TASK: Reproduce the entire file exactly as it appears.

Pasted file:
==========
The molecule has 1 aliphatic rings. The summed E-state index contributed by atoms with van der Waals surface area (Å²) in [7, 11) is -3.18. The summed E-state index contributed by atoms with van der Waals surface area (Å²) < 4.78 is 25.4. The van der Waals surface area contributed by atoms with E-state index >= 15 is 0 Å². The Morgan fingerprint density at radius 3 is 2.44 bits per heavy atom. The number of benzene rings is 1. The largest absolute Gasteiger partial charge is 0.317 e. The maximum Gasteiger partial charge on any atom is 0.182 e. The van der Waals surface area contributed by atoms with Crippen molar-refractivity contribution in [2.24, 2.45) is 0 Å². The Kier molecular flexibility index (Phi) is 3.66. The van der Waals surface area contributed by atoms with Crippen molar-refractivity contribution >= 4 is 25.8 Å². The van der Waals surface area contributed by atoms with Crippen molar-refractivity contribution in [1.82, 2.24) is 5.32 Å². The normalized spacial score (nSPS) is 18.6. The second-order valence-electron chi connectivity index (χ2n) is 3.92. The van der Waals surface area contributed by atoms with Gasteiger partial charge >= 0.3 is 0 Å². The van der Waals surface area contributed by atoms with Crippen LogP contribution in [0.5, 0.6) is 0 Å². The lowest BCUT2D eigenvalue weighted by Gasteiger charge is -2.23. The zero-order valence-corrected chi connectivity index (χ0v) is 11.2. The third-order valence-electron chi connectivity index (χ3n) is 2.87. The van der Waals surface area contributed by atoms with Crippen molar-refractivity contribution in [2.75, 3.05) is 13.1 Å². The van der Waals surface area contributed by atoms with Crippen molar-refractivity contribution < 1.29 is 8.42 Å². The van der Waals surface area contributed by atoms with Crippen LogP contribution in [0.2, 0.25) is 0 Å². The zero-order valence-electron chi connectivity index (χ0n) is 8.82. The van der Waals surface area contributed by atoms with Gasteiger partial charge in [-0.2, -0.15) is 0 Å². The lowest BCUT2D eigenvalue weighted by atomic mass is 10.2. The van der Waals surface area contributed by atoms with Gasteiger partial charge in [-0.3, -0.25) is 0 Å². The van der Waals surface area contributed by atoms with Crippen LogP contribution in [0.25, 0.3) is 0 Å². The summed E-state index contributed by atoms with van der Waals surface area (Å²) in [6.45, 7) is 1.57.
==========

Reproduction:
The molecule has 1 aliphatic rings. The summed E-state index contributed by atoms with van der Waals surface area (Å²) in [7, 11) is -3.18. The summed E-state index contributed by atoms with van der Waals surface area (Å²) < 4.78 is 25.4. The van der Waals surface area contributed by atoms with E-state index >= 15 is 0 Å². The Morgan fingerprint density at radius 3 is 2.44 bits per heavy atom. The number of benzene rings is 1. The largest absolute Gasteiger partial charge is 0.317 e. The maximum Gasteiger partial charge on any atom is 0.182 e. The van der Waals surface area contributed by atoms with Crippen molar-refractivity contribution in [2.24, 2.45) is 0 Å². The Kier molecular flexibility index (Phi) is 3.66. The van der Waals surface area contributed by atoms with Crippen molar-refractivity contribution >= 4 is 25.8 Å². The van der Waals surface area contributed by atoms with Crippen molar-refractivity contribution in [1.82, 2.24) is 5.32 Å². The normalized spacial score (nSPS) is 18.6. The second-order valence-electron chi connectivity index (χ2n) is 3.92. The van der Waals surface area contributed by atoms with Gasteiger partial charge >= 0.3 is 0 Å². The van der Waals surface area contributed by atoms with Crippen LogP contribution in [0.5, 0.6) is 0 Å². The lowest BCUT2D eigenvalue weighted by Gasteiger charge is -2.23. The zero-order valence-corrected chi connectivity index (χ0v) is 11.2. The third-order valence-electron chi connectivity index (χ3n) is 2.87. The van der Waals surface area contributed by atoms with Crippen molar-refractivity contribution in [2.75, 3.05) is 13.1 Å². The van der Waals surface area contributed by atoms with Crippen molar-refractivity contribution < 1.29 is 8.42 Å². The van der Waals surface area contributed by atoms with Crippen LogP contribution in [0.2, 0.25) is 0 Å². The zero-order valence-electron chi connectivity index (χ0n) is 8.82. The van der Waals surface area contributed by atoms with Gasteiger partial charge in [-0.2, -0.15) is 0 Å². The lowest BCUT2D eigenvalue weighted by atomic mass is 10.2. The van der Waals surface area contributed by atoms with Gasteiger partial charge in [-0.3, -0.25) is 0 Å². The van der Waals surface area contributed by atoms with Crippen LogP contribution in [0.25, 0.3) is 0 Å². The summed E-state index contributed by atoms with van der Waals surface area (Å²) in [6.45, 7) is 1.57.